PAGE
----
Francesca DiMatitio

Next up was a few African-inspired pieces. I really love tribal art (check out some of my older posts if you want more on that), so I took my time looking through them.  Two pieces caught my eye because I’d never seen African dot art in person. The colors  of Norbert Lynch Knwerraye’s piece reminded me of the clay earth in Arizona. The flow of the dots were so organic and beautiful. It reminded me of African fabrics that form the captivating garbs of African women. Donnegan’s art  was more varietal and colorful.  It seemed more abstract and less deliberate than Knerraye’s, which is a style I prefer.

Norbert Lynch Knwerraye

Jimmy Donegan

So that was it. The Bass as a whole is a small museum and I’d recommend planning to be there for no longer than a half-day. This exhibit ends Sunday, so be sure to hurry out.

Or live vicariously through me.


Boobs, Renaissance art, Tobias Frere-Jones….this is a hodge podge post

24 Oct

Here’s to being back in business… or back to blogging. Whatever you want to call it. I’m back to a state of semi-sanity. You may have noticed my lack of blogging since I moved from New York. Well, life kinda happened, and I kinda had to deal with it. But I’m back! In Miami now, but I am pledging my allegiance to this blog from here on out.

What happened during my hiatus? Well, a lot of things. I got a job as a graphic design intern at a magazine in the Design District in Miami. It really sounded like something great to move me into the design world. Sounded. The magazine was a whack job. Our art director didn’t even have an art degree, just an opinionated staff that controlled our design tasks. Our subject matter? Plastic surgery. So appropriate for Miami, completely unfitting for me. Resizing boobs and formatting layouts for doctors doing vaginal rejuvenation just wasn’t really fulfilling my need for creative expression. Lining up text with the appropriate bleed, kerning, tracking and size just wasn’t my jam. Staff complained of wishing we were more sophisticated while browsing generic stock photos for the layouts. They wanted me, a college student with a 21 hour course load and another job, to stay on nights and weekends to be a slave to their constant on-a-whim design edits that ultimately would change a few hours later. After designing my final ad for a cellulite cream, I had to quit. I’m outta there and so much happier.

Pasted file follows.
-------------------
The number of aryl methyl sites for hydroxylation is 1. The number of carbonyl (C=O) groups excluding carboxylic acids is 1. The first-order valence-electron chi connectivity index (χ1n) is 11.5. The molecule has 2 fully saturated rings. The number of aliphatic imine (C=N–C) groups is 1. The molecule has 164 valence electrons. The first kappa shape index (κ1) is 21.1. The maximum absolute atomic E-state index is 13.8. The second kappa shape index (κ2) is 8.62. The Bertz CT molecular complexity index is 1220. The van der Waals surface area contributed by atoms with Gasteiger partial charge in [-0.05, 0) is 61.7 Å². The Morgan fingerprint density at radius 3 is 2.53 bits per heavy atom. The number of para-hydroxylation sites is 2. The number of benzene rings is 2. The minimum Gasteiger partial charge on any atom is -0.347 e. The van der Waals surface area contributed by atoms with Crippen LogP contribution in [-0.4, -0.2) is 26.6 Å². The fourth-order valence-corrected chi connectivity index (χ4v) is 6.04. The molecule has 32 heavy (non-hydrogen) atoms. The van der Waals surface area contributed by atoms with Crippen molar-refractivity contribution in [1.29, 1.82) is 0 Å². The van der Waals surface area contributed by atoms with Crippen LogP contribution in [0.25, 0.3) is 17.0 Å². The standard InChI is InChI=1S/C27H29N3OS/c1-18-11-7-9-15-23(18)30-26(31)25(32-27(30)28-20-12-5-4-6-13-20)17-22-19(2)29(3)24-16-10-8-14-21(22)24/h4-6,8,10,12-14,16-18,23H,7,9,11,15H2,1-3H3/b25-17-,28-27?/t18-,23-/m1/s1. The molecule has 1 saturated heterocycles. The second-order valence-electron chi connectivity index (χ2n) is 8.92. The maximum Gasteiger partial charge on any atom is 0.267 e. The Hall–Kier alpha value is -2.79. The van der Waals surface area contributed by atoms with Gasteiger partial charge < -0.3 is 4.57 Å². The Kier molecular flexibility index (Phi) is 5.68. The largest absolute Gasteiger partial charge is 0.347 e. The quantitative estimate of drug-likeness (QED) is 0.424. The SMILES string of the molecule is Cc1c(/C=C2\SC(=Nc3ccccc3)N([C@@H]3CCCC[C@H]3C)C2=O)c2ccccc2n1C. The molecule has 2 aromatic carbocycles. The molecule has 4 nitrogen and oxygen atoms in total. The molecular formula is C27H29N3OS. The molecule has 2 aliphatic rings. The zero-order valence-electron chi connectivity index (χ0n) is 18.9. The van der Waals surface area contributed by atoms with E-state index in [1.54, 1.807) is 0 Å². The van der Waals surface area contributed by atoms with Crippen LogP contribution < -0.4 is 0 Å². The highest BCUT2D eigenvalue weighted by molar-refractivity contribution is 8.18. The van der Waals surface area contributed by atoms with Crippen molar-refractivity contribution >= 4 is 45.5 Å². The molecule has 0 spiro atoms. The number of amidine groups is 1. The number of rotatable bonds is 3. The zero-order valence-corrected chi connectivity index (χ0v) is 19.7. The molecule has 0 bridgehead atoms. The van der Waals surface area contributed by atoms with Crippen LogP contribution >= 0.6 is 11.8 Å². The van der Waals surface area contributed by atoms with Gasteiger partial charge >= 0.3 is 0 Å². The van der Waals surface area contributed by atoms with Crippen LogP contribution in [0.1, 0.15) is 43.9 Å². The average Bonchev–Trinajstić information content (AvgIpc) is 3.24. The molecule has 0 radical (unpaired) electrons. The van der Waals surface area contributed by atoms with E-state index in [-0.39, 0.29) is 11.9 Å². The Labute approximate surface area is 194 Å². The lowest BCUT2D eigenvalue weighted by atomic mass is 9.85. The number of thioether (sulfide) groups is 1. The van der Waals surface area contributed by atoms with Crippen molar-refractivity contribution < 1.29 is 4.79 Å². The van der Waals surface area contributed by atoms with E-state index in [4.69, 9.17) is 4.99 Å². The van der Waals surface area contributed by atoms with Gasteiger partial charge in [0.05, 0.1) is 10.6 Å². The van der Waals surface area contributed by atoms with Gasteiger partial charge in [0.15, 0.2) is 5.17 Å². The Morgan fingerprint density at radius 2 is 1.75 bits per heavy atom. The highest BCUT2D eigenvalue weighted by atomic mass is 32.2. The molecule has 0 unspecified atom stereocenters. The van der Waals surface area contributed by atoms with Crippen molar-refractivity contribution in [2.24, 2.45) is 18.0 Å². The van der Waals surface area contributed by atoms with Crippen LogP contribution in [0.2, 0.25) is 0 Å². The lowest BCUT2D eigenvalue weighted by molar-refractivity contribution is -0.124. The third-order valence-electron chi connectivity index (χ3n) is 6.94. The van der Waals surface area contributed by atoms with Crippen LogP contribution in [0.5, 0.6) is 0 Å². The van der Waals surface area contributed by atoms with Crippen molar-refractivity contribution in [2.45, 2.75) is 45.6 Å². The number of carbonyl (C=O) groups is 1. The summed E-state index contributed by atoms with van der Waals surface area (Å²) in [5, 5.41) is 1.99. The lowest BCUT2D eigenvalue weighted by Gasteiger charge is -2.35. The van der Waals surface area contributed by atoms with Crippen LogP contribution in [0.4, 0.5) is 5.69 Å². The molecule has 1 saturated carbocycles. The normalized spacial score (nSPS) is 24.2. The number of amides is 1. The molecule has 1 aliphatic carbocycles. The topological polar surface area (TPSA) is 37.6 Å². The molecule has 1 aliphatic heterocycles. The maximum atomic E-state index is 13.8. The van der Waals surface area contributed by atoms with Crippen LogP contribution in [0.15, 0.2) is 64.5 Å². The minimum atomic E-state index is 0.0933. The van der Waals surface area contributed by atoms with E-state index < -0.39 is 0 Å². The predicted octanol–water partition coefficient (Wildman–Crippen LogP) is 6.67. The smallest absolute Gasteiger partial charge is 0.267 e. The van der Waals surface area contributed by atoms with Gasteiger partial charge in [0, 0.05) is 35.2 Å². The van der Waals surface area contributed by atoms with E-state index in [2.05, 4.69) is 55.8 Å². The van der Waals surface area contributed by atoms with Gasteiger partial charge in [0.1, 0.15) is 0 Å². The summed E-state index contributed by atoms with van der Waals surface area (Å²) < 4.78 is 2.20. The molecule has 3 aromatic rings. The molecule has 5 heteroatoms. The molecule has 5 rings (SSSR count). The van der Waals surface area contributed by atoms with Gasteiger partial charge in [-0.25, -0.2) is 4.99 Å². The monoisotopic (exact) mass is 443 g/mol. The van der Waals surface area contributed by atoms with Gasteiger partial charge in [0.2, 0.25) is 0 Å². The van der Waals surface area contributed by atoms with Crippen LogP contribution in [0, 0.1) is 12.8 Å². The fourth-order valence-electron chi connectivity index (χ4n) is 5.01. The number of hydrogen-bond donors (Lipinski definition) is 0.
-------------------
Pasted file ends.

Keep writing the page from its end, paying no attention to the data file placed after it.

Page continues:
What does this have to do with art? Well a lot. It made me question where my place is in the art world, if I even have a place.  It made me question if graphic design and visual art intersect. Was there any connection between the two realms? Obviously there had to be a connection, as I initially was drawn to studio art and have gravitated increasingly to graphic design. Magazine design seems to be governed by a combination of mathematical calculations and design discretion. The mathematical, consistent layout of a magazine bored me, but as much as it bored me, I had to recognize it was still a creative process. Before studying art, I felt was a trade for creative: people who lived outside the box, who created to express, whose hands acted before their brains could interject. But design confused me. It was so thoroughly thought out, so planned, so deliberate, but also so beautiful. The end products of studio art and graphic art are both visually pleasing, even if the process of their creation seemed worlds apart.

However, as I began to learn more about designers and more about artists, I realized that they aren’t that different. Artists are typically viewed as being carefree and expressive while designers are more calculating and deliberate. Typicallyis the key word.  History points to a different story. Renaissance artists tediously calculated their perspective using mathematical formulas. Designers such as Stefan Sagmeister etch words into their bleeding skin and snap a picture to create compelling designs. Design and art are not worlds apart. They have a symbiotic relationship. One cannot change and evolve without impacting the other.  Check out some examples of artists and designers below and see how well they fit your conception of a designer or artist.

Stefan Sagmeister, an extremely successful designer, rarely used Photoshop to create his compositions. His pictures are usually untouched. In this raw and pure design, he etched these words into his skin to exemplify the pain associated with the design process.

Jackson Pollock was an extremely influential abstract artist known for his technique of action painting, which included drip painting and flinging paint over his huge canvases among other spontaneous movements.